“Terms, Conditions, or Privileges”: Fifth Circuit Applies New Hamilton Standard to Find Potential Discrimination in School District’s Failure to Pay for Superintendent Leadership Academy

As mentioned in our prior post about the Fifth Circuit’s August 2023 opinion in Hamilton v. Dallas County, employees no longer must allege discrimination in an “ultimate employment decision” to state a claim under Title VII. Instead, Hamilton established a new standard more closely tied to the statutory language of Title VII that allows employees to state a viable Title VII discrimination claim based on allegations that they faced discrimination in any “adverse employment decision.” Under Title VII, actionable “adverse employment decisions” include discrimination in hiring, firing, compensation, or in the “terms, conditions, or privileges” of employment.

In light of the new Hamilton standard, questions arose as to what kinds of adverse employment decisions would give rise to actionable Title VII claims. In its post-Hamilton case of Harrison v. Brookhaven School District, 82 F.4th 427, the Fifth Circuit provided some guidance as to what constitutes an actionable “term, condition, or privilege” of employment.

So, the Legislature Has Waived Your Governmental Immunity . . . Or Has It?

As political subdivisions of the state, Texas school districts and community colleges are generally immune from claims absent an express legislative waiver. Although certain statutes, including the Texas Whistleblower Act and the Texas Commission on Human Rights Act (“TCHRA”), do contemplate the waiver of governmental immunity, it is important to remember that they do so only to the extent that the plaintiff has asserted a valid claim. This means that a school district or community college sued under these statutes may be able to bring the lawsuit to an early end by filing a plea to the jurisdiction arguing that the plaintiff has not alleged (or cannot prove) the elements of their claim, or that they failed to strictly comply with any statutory prerequisites.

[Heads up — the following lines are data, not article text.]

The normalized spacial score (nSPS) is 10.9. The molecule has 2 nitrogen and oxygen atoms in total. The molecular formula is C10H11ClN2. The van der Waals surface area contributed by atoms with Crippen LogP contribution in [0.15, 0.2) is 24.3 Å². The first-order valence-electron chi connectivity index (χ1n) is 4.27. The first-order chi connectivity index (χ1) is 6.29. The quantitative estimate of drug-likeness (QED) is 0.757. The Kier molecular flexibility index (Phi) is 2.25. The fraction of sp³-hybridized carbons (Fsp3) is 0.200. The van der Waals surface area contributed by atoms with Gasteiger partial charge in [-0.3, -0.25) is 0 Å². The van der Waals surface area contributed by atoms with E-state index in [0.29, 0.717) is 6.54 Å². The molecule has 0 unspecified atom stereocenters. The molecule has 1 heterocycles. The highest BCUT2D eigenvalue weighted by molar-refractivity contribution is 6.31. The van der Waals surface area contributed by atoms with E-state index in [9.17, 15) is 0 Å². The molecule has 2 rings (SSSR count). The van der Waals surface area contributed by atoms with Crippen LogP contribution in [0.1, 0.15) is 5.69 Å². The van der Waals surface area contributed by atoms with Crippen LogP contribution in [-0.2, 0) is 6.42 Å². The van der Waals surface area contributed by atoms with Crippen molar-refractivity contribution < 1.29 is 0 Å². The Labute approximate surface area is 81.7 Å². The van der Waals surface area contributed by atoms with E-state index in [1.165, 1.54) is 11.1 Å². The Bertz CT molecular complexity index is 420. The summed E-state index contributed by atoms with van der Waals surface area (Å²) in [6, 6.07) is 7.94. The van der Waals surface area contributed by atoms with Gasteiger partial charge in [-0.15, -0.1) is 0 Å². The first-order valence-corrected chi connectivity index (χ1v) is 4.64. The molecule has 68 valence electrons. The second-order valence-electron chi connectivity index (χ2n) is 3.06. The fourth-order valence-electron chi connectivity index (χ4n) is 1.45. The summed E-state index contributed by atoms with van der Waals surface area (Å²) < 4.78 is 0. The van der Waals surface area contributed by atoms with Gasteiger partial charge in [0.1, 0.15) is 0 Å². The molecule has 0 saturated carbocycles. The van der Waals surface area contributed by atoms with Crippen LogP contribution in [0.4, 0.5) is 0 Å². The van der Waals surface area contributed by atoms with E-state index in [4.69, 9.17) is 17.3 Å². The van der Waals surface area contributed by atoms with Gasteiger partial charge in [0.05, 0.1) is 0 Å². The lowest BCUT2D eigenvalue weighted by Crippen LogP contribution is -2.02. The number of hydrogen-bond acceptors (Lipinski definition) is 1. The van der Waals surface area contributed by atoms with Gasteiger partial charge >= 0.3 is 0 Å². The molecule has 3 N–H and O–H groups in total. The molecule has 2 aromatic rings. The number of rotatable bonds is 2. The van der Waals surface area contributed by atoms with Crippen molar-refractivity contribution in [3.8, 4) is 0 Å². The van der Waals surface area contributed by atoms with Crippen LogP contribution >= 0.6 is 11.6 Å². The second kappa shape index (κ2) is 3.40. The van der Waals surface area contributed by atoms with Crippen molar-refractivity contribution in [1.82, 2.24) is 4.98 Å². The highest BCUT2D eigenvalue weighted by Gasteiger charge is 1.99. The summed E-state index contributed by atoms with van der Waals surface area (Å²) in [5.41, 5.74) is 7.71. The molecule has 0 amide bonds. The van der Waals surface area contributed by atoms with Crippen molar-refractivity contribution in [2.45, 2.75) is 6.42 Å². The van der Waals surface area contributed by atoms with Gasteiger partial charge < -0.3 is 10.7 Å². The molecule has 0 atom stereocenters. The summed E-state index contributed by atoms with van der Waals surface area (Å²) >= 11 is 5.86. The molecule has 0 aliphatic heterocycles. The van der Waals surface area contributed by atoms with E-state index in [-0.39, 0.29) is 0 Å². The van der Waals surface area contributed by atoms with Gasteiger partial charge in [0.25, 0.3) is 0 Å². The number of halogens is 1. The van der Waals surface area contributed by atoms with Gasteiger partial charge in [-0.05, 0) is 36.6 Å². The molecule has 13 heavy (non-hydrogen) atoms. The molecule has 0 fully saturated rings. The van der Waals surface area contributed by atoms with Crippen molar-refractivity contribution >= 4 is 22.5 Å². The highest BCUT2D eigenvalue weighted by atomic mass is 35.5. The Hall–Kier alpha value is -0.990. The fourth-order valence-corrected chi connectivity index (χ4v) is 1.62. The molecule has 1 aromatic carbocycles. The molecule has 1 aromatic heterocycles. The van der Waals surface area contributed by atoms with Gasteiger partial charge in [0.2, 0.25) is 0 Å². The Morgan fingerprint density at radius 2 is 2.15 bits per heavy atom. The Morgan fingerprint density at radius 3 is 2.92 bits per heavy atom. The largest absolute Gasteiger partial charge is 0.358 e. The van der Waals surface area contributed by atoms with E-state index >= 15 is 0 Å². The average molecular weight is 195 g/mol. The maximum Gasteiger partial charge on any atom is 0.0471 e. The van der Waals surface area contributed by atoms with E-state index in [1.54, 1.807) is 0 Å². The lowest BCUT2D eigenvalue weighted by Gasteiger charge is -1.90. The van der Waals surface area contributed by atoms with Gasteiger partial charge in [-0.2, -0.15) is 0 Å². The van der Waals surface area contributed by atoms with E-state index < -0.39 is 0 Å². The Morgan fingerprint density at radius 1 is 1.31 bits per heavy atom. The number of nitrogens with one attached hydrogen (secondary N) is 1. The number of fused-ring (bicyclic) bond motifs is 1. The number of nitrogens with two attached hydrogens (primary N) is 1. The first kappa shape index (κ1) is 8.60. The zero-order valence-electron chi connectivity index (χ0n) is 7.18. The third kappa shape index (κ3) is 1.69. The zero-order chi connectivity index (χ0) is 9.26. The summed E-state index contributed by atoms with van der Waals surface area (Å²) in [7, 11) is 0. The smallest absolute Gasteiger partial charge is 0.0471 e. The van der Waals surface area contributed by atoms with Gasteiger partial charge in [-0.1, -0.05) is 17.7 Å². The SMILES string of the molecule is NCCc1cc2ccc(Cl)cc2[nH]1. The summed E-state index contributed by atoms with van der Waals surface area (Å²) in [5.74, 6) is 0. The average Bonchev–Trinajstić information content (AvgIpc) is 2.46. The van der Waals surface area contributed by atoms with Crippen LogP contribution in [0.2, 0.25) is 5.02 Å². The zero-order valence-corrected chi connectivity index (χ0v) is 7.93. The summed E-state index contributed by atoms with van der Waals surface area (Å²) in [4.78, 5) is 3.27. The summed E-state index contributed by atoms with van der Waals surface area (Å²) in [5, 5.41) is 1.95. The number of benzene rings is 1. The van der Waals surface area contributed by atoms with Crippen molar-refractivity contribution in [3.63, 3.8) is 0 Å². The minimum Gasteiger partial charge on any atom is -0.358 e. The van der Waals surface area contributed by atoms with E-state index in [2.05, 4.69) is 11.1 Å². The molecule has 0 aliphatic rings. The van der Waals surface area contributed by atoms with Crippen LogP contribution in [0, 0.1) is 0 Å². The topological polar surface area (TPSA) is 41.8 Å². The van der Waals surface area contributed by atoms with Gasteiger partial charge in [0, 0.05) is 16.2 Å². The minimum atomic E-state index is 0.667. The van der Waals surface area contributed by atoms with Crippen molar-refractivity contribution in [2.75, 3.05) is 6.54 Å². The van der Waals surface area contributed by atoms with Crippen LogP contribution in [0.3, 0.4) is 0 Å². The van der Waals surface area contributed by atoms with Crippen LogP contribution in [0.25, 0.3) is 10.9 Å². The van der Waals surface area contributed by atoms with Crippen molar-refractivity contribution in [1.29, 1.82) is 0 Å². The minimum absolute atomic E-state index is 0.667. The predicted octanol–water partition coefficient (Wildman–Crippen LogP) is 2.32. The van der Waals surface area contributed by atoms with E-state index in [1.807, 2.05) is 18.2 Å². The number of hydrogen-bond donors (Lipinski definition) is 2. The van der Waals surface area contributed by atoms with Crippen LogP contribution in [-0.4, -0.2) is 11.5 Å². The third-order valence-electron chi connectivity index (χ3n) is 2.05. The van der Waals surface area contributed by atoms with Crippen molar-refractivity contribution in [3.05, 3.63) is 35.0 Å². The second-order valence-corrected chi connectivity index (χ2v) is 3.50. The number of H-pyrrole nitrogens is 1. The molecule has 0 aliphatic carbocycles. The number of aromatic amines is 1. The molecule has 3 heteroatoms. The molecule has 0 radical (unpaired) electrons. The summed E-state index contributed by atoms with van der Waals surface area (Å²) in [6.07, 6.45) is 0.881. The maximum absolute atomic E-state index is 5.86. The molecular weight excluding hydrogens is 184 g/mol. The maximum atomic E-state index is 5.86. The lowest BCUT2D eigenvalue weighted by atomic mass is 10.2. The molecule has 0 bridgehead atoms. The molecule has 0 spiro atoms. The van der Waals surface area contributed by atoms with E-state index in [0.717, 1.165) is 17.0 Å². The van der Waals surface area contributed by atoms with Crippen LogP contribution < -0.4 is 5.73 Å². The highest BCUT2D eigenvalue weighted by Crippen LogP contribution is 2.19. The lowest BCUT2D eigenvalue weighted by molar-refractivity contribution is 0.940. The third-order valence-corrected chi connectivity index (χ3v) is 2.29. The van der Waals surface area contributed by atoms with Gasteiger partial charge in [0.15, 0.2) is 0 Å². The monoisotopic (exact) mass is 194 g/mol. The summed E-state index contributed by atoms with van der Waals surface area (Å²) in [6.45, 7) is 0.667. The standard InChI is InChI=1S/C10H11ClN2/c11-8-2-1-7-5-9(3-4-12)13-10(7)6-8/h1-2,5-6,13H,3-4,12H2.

A recent opinion from the Austin Court of Appeals rendered judgment dismissing the plaintiff’s claims in just such a case. Austin Indep. Sch. Dist. v. Anderson, No. 03-21-00286-CV, 2022 WL 3649357 (Tex. App.—Austin, Aug. 25, 2022, no pet. h.).  School districts and community colleges should take note of this opinion for three reasons.